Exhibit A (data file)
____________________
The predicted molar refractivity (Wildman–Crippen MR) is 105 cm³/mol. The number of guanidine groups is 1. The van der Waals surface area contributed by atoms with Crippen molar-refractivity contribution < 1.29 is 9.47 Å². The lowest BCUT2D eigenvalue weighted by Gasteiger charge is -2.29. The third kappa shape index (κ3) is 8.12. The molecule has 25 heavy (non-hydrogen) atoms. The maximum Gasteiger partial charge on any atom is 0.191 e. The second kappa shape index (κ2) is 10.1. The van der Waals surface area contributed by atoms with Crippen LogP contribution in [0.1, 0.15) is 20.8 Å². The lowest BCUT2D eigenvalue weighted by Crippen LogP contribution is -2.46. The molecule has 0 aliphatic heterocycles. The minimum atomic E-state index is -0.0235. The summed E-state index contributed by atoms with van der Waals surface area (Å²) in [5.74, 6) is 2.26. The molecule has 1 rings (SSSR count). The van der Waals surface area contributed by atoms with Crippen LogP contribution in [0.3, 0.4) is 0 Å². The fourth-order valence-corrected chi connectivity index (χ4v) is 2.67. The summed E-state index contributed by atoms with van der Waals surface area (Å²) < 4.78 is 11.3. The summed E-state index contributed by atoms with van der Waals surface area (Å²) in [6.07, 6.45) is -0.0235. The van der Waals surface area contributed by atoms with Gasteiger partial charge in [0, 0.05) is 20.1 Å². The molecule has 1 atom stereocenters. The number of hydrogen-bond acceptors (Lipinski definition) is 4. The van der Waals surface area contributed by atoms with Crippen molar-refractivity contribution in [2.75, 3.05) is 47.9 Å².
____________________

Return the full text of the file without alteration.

The predicted molar refractivity (Wildman–Crippen MR) is 105 cm³/mol. The number of guanidine groups is 1. The van der Waals surface area contributed by atoms with Crippen molar-refractivity contribution < 1.29 is 9.47 Å². The lowest BCUT2D eigenvalue weighted by Gasteiger charge is -2.29. The third kappa shape index (κ3) is 8.12. The molecule has 25 heavy (non-hydrogen) atoms. The maximum Gasteiger partial charge on any atom is 0.191 e. The second kappa shape index (κ2) is 10.1. The van der Waals surface area contributed by atoms with Crippen LogP contribution in [0.1, 0.15) is 20.8 Å². The lowest BCUT2D eigenvalue weighted by Crippen LogP contribution is -2.46. The molecule has 0 aliphatic heterocycles. The minimum atomic E-state index is -0.0235. The summed E-state index contributed by atoms with van der Waals surface area (Å²) in [5.74, 6) is 2.26. The molecule has 1 rings (SSSR count). The van der Waals surface area contributed by atoms with Crippen LogP contribution in [0.3, 0.4) is 0 Å². The fourth-order valence-corrected chi connectivity index (χ4v) is 2.67. The summed E-state index contributed by atoms with van der Waals surface area (Å²) < 4.78 is 11.3. The summed E-state index contributed by atoms with van der Waals surface area (Å²) in [6.07, 6.45) is -0.0235. The van der Waals surface area contributed by atoms with Gasteiger partial charge in [0, 0.05) is 20.1 Å². The molecule has 1 atom stereocenters. The number of hydrogen-bond acceptors (Lipinski definition) is 4. The van der Waals surface area contributed by atoms with Crippen molar-refractivity contribution in [2.75, 3.05) is 47.9 Å².